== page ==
First thing: I read one book at a time. This amounts to a fair stack by the end of a season, but it's a serial adventure. The simultaneous readers---Steve, Reid, everyone else in my family---surround and amaze me. Yet I remain, tragically, monobiblic.
So a "list" of books I am reading is something of a misnomer. But here's what I finished today and what I've started.
Just finished: Helen Macdonald's Falcon. Let this be your final warning if you haven't yet bought it. Steve and Hiedi have already read it, and like me, loved it. It will be hard to drum up more superlatives for a review in the August Hawk Chalk, but I'll give it my best shot... In short, this book is unique---not in topic; in fact, the first book ever was a falcon book---but in perspective, arrangement, scholarship, wit, class and sheer cool. I have read a lot of books on hawks and hawking. Nothing like this.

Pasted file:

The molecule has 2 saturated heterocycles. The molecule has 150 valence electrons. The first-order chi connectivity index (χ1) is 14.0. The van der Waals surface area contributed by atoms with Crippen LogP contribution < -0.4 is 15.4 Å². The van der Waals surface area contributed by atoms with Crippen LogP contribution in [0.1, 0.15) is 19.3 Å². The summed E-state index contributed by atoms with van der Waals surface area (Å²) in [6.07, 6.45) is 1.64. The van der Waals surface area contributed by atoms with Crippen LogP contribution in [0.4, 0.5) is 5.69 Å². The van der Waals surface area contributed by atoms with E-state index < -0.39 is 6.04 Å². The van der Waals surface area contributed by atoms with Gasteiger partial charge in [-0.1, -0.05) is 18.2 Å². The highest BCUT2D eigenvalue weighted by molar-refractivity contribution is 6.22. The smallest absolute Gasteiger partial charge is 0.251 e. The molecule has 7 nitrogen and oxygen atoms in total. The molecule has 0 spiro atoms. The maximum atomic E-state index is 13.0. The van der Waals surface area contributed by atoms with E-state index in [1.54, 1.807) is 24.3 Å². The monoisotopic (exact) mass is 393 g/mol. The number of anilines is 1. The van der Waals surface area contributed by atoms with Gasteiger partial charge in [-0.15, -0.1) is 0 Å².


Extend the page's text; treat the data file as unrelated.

Just started: Wendell Berry's Standing by Words. A collection of essays and a critique, I gather, mostly of poets and poetry. A few pages in and Berry is, predictably, quotable. Here's one for Helen:
[In the opening essay, Berry coins the concept "poet watchers" to describe at least a subset the art's modern audience---people convinced the poet is more worthy of study than her work and always "hoping the poets will reveal themselves as the strange creatures they really are."]
"...poet watchers have a limitation in common with bird watchers. Some essential things will not be revealed to them, because their interest is too direct, too imbued with excitement of a special occasion. They are too much agog. If to an attentiveness appropriately critical and calm the words of a poet reveal something extraordinary, then an extraordinary response is certainly in order. But it is better to be agape afterwards than agog beforehand."